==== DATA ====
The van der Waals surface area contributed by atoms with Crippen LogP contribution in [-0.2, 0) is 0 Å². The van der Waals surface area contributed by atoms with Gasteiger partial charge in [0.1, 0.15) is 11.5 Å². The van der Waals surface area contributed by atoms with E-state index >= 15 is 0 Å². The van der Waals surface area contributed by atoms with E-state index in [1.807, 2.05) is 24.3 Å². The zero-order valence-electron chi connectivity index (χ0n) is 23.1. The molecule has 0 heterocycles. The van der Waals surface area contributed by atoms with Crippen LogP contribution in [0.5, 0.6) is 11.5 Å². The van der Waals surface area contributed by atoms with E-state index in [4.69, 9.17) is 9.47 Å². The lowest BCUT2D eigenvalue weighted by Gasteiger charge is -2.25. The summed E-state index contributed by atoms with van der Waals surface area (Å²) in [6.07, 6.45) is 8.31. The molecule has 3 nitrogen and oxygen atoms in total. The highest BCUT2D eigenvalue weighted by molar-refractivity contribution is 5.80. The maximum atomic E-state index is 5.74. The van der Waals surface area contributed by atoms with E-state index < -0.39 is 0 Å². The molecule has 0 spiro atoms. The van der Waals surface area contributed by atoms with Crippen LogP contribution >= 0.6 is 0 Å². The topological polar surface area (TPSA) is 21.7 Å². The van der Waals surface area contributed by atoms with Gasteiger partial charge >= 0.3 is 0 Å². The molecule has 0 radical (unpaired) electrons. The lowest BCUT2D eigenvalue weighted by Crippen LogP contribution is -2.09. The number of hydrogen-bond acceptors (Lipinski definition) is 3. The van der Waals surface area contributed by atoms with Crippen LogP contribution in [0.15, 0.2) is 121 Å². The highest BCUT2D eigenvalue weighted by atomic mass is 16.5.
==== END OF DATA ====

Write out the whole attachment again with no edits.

The van der Waals surface area contributed by atoms with Crippen LogP contribution in [-0.2, 0) is 0 Å². The van der Waals surface area contributed by atoms with Gasteiger partial charge in [0.1, 0.15) is 11.5 Å². The van der Waals surface area contributed by atoms with E-state index >= 15 is 0 Å². The van der Waals surface area contributed by atoms with E-state index in [1.807, 2.05) is 24.3 Å². The zero-order valence-electron chi connectivity index (χ0n) is 23.1. The molecule has 0 heterocycles. The van der Waals surface area contributed by atoms with Crippen LogP contribution in [0.5, 0.6) is 11.5 Å². The van der Waals surface area contributed by atoms with E-state index in [4.69, 9.17) is 9.47 Å². The lowest BCUT2D eigenvalue weighted by Gasteiger charge is -2.25. The summed E-state index contributed by atoms with van der Waals surface area (Å²) in [6.07, 6.45) is 8.31. The molecule has 3 nitrogen and oxygen atoms in total. The highest BCUT2D eigenvalue weighted by molar-refractivity contribution is 5.80. The maximum atomic E-state index is 5.74. The van der Waals surface area contributed by atoms with E-state index < -0.39 is 0 Å². The molecule has 0 spiro atoms. The van der Waals surface area contributed by atoms with Crippen LogP contribution >= 0.6 is 0 Å². The topological polar surface area (TPSA) is 21.7 Å². The van der Waals surface area contributed by atoms with Gasteiger partial charge >= 0.3 is 0 Å². The molecule has 0 radical (unpaired) electrons. The lowest BCUT2D eigenvalue weighted by Crippen LogP contribution is -2.09. The number of hydrogen-bond acceptors (Lipinski definition) is 3. The van der Waals surface area contributed by atoms with Crippen LogP contribution in [0.15, 0.2) is 121 Å². The highest BCUT2D eigenvalue weighted by atomic mass is 16.5.